It was a 4x4x41/2 foot crate, strategically packed to use every available space to its best advantage. Tools, galley equipment, clothing, parts, whatever we “thought” we “needed”. Did I mention that Mischief was a 42 foot boat? I guess we thought it was bigger- but that comes later….
We received our crate, about 6 weeks later. About 4 weeks later than expected, after it had its own journey across Canada, and back, into the US ( or not) and finally to Panama. It’s a story in itself. Unfortunately, we were quite disappointed upon its damaged arrival. Remember I said “strategically packed” Well that’s NOT how it arrived.
It came damaged, rummaged thru, unpacked, things broken and items missing. We were very disappointed. But hey! That’s what Insurance is for, right? WRONG! Read the fine print if you ever insure things for transport. Again, another story. We did manage to get a small claim thru, but it wont replace what was damaged or “lost” . Move on. … we did. And we managed to get the rest of the items in the crate into Mischief…. Sort of.
To make a long story short,…. We loved Mischief, and she was a fantastic sailing boat. However, we found that she just a tad small for us, and with the issues with Kelly’s back, climbing in and over the combing and around the boat was difficult. We decided to put her up for sale and look for something a bit larger- perhaps back to a Catamaran. Being a desirable blue water cruising boat, Mischief sold quickly to a Brazilian couple with very little sailing experience.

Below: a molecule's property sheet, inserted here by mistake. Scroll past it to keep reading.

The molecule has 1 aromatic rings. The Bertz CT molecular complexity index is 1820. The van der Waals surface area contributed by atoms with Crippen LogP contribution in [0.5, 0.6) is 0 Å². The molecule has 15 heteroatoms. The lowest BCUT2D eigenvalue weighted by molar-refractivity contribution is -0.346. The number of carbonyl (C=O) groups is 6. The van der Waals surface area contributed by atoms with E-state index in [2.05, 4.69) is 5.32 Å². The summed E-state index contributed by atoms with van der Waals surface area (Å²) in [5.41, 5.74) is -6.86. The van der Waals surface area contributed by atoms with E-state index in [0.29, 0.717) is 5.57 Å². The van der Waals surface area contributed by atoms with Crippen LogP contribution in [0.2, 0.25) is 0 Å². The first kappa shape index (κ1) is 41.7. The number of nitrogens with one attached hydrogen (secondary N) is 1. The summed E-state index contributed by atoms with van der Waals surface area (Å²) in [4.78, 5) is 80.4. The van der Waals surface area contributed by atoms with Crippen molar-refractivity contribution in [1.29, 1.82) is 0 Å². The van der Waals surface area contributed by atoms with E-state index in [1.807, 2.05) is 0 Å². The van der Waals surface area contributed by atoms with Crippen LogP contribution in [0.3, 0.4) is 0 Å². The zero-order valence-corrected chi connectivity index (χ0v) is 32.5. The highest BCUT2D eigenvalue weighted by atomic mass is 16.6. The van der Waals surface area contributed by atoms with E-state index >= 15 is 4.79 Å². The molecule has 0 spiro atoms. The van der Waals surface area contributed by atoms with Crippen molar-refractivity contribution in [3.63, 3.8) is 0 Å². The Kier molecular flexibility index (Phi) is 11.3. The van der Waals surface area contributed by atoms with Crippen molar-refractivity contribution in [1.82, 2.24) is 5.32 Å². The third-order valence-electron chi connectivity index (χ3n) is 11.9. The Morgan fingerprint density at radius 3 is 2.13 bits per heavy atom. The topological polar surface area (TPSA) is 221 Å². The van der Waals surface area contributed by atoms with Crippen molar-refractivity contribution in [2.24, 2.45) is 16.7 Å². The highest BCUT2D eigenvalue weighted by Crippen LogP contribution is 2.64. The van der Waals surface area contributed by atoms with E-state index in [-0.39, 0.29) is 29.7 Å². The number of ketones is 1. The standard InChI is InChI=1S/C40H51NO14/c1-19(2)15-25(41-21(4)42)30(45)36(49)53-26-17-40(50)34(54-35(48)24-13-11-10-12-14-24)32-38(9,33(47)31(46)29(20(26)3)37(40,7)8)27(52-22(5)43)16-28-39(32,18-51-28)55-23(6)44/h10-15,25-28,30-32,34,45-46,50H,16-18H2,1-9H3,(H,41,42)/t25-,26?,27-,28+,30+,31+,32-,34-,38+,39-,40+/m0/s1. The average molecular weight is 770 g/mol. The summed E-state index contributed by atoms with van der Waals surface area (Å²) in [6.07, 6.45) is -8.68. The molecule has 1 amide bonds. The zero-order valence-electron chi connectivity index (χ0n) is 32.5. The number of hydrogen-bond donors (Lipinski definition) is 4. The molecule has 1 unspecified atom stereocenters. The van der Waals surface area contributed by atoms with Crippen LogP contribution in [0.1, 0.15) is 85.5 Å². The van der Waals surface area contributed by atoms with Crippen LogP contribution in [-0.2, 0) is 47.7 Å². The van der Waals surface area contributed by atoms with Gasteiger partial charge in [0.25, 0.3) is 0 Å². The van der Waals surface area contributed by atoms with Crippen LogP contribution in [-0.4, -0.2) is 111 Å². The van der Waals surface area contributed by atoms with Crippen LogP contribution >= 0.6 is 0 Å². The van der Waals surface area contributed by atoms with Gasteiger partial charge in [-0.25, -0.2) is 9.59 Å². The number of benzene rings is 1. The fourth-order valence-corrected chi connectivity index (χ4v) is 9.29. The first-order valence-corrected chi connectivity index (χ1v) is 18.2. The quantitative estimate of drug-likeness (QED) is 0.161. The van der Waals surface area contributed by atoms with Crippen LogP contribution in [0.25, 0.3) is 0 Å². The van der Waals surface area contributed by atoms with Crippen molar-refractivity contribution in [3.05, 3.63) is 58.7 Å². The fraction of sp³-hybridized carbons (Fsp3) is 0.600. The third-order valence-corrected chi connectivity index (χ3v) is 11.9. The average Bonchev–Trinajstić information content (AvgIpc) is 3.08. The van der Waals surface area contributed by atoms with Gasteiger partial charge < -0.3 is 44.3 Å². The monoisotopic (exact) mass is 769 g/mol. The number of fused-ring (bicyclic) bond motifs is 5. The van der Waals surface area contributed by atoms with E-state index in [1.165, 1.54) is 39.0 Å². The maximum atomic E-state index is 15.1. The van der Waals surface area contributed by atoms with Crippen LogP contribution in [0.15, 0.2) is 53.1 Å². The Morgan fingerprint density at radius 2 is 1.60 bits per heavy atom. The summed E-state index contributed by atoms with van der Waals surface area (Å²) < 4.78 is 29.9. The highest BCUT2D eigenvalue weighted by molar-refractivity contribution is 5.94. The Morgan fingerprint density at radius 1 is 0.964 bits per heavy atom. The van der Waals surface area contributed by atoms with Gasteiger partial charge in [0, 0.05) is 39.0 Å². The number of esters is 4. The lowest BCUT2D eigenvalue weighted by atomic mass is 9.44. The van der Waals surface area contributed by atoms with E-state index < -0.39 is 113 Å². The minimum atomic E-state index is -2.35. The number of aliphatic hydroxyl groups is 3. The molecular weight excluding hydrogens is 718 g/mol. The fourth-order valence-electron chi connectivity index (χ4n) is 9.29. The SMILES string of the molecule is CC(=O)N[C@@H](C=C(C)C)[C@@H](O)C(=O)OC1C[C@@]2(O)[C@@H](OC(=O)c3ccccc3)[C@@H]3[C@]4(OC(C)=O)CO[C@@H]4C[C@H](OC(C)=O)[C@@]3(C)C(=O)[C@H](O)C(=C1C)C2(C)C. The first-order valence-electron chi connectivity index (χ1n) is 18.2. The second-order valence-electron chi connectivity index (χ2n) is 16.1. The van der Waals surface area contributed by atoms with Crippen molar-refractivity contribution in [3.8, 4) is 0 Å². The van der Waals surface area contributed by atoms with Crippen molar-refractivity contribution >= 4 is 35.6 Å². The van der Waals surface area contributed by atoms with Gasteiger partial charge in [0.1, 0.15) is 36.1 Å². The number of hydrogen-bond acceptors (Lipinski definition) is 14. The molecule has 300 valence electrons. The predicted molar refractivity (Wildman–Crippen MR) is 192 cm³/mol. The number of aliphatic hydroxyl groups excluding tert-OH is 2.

They bought her sight unseen, but on a friends recommendation
who had seen her.
We taught them what we could in a short amount of time and
let the sail off into the sunset. And we would meet them in San Blas a few
Its been over a year since we wrote a post… and for good reason…. Where do I begin?
We went home to Canada in January ( yes January), I know…we were crazy! But we had things to take care of , and we kept getting signs that it was time to go home, and sometimes you just have to follow the signs.
So we arrived in Vancouver to our friend Derrick and Mels on a cold Jan 4 night, with our flip flops still on, and quickly adorned a toque.